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Alzheimer's Disease and Down Syndrome

Connections Between Alzheimer's Disease and Down Syndrome


Updated July 13, 2009

What Is Alzheimer’s disease?

Alzheimer's disease is a slowly progressive degenerative brain disease that causes memory problems, disorientation, and confusion. Alzheimer's progresses to dementia and eventually causes physical problems such as trouble with swallowing and motor coordination, and ultimately leads to death. Alzheimer's is the most common form of dementia in the U.S. and is typically a disease of old age. Up to 95% of people diagnosed with Alzheimer's disease are older than age 60. Up to 6% of the population of people over the age of 60 has Alzheimer's disease. The rate of Alzheimer's disease in people with Down syndrome is much higher -- about 25% of adults age 40 and above and about 65% for adults age 65.

What Causes Alzheimer’s Disease?

The mechanisms that cause Alzheimer's disease are not completely understood. We do know that there is accumulation of certain proteins, beta-amyloid and tau, in the brains of patients with Alzheimer's. Beta-amyloid may deposit as "plaques" in between neurons, while tau can accumulate as "tangles."

These plaques and tangles cannot be seen by imaging techniques such as MRI or CAT scans. They can only be seen after death during an autopsy.

What Is the Connection Between Alzheimer's Disease and Down Syndrome?

Alzheimer's disease is a disease of aging. Because people with Down syndrome show premature aging, they are at higher risk to develop Alzheimer's disease and to develop it at an earlier age than normal.

In fact, it is estimated that by:

  • Age 40 to 49, 10% to 25% of people with Down syndrome have Alzheimer's disease.
  • Age 50 to 59, 20% to 50% of people with Down syndrome have Alzheimer's disease.
  • Age 60 or greater, 60% to 75% of people with Down syndrome have Alzheimer's disease.

It is thought that the increased risk to develop Alzheimer's disease in people with Down syndrome is related to the extra copy of chromosome 21 (the cause of Down syndrome). It is thought that having an extra number 21 chromosome causes increased production of beta-amyloid, leading to the early formation of plaques in the brains of people with Down syndrome.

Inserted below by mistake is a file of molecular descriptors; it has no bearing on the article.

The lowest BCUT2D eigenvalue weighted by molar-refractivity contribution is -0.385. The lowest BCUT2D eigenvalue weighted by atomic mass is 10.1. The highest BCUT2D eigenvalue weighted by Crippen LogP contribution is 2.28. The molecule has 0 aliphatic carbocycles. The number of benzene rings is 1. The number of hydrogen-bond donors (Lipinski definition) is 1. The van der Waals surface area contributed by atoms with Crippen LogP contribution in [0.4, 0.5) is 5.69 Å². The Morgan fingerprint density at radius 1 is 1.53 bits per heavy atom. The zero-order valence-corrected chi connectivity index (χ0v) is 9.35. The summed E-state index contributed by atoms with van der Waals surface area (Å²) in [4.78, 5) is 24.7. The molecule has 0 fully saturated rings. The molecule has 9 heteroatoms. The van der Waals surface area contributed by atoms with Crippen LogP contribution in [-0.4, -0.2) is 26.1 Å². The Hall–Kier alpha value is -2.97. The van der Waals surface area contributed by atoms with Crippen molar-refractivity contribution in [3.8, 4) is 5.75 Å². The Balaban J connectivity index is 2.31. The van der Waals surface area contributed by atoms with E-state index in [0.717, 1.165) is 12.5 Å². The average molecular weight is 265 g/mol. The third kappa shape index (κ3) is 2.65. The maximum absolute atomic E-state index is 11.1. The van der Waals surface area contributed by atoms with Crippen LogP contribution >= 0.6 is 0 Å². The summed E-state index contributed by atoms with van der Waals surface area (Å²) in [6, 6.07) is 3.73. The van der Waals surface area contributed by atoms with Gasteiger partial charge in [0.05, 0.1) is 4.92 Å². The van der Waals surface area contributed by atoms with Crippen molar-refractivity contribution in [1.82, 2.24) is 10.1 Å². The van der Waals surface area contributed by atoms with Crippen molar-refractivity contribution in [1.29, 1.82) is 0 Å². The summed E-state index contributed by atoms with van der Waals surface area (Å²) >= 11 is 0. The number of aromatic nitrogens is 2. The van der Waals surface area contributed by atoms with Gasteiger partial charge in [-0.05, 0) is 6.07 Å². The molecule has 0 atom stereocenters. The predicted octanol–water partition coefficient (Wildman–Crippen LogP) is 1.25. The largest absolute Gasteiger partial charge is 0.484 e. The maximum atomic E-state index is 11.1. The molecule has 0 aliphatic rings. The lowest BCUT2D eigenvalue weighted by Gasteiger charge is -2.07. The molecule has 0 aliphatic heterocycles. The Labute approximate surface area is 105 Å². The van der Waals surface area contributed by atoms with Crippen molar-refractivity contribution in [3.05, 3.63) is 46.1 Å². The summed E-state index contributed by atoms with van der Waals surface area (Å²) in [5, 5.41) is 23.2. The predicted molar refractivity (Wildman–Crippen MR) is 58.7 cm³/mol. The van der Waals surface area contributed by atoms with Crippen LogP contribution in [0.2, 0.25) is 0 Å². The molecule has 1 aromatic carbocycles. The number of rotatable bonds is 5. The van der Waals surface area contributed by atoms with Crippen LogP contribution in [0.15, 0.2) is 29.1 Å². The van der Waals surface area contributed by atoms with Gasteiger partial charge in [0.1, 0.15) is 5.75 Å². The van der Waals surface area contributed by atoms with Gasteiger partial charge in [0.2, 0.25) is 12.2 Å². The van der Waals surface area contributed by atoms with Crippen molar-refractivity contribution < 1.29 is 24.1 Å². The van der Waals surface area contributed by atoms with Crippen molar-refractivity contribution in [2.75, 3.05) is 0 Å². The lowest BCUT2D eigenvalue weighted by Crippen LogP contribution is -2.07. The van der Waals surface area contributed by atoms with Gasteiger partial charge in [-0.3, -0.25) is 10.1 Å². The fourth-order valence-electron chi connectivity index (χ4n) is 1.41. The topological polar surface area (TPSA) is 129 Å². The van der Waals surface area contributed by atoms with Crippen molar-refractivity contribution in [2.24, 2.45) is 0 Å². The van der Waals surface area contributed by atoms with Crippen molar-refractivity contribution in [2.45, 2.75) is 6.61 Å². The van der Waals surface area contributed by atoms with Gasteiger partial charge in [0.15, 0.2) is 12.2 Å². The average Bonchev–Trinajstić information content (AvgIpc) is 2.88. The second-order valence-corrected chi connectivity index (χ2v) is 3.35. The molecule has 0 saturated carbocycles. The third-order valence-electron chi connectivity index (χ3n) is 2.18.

It is also known that by age 40, all individuals with Down syndrome have accumulated beta-amyloid plaques in their brains. However, not all individuals with Down syndrome will have symptoms of Alzheimer’s at this point in their lives. It is unclear why some people with Down syndrome develop early Alzheimer's disease and others do not.

How Is Alzheimer's Disease Diagnosed?

Alzheimer's disease is difficult to diagnose definitely. No single blood test or imaging technique will let a doctor make the diagnosis. Ultimately, the diagnosis of Alzheimer's disease is made after a person has died at autopsy, when the plaques and tangles are seen in the person’s brain.

While alive, a person will be given a presumptive diagnosis of Alzheimer's disease based on signs such as memory loss and confusion, and imaging studies (CAT scan or MRI) that show atrophy or shrinkage of certain parts of the brain.

While there are standardized tests that can be used in the non-Down syndrome population to measure memory loss and other cognitive functioning, these tests are often not that useful in diagnosing Alzheimer’s disease in people with Down syndrome due to their underlying cognitive disability. In people with Down syndrome, it is often more helpful to document loss of functional abilities such as the ability to take care of one’s self.

Because other diseases such as depression and hypothyroidism can have symptoms in common with early Alzheimer's disease, it is important to make sure that a person with Down syndrome does not have one of these treatable conditions rather than Alzheimer's disease.

What Is the Treatment for Alzheimer's Disease?

Currently, there is no cure for Alzheimer's disease. However, some treatments focus on helping some of the specific symptoms of Alzheimer's disease and helping delay or slow the progression of the disease.

Most of these treatments are relatively new and have not been tested specifically in people with Down syndrome. It is important to work with a doctor who is familiar with Alzheimer's disease and Down syndrome to devise an appropriate treatment plan for an individual with Down syndrome.

Resources and Support Groups

Alzheimer’s Disease Education and Referral (ADEAR) Center
P.O. Box 8250
Silver Spring, MD 20907-8250
800-438-4380 (toll-free)

Alzheimer’s Association
225 N. Michigan Avenue, Floor 17
Chicago, IL 60601-7633
800-272-3900 (toll-free)
866-403-3073 (TDD/toll-free)

Alzheimer’s Foundation of America
322 Eighth Avenue, 7th Floor
New York, NY 10001
866-AFA-8484 (866-232-8484; toll-free)


Cassidy, Suzanne B. , Allanson, Judith E., (2001) Management of Genetic Syndromes. 1st ed. New York, NY; 2001.

Norberto Alvarez, MD, Emedicine, Behavioral Neurology and Dementia Alzheimer Disease in Individuals With Down Syndrome, 2008.

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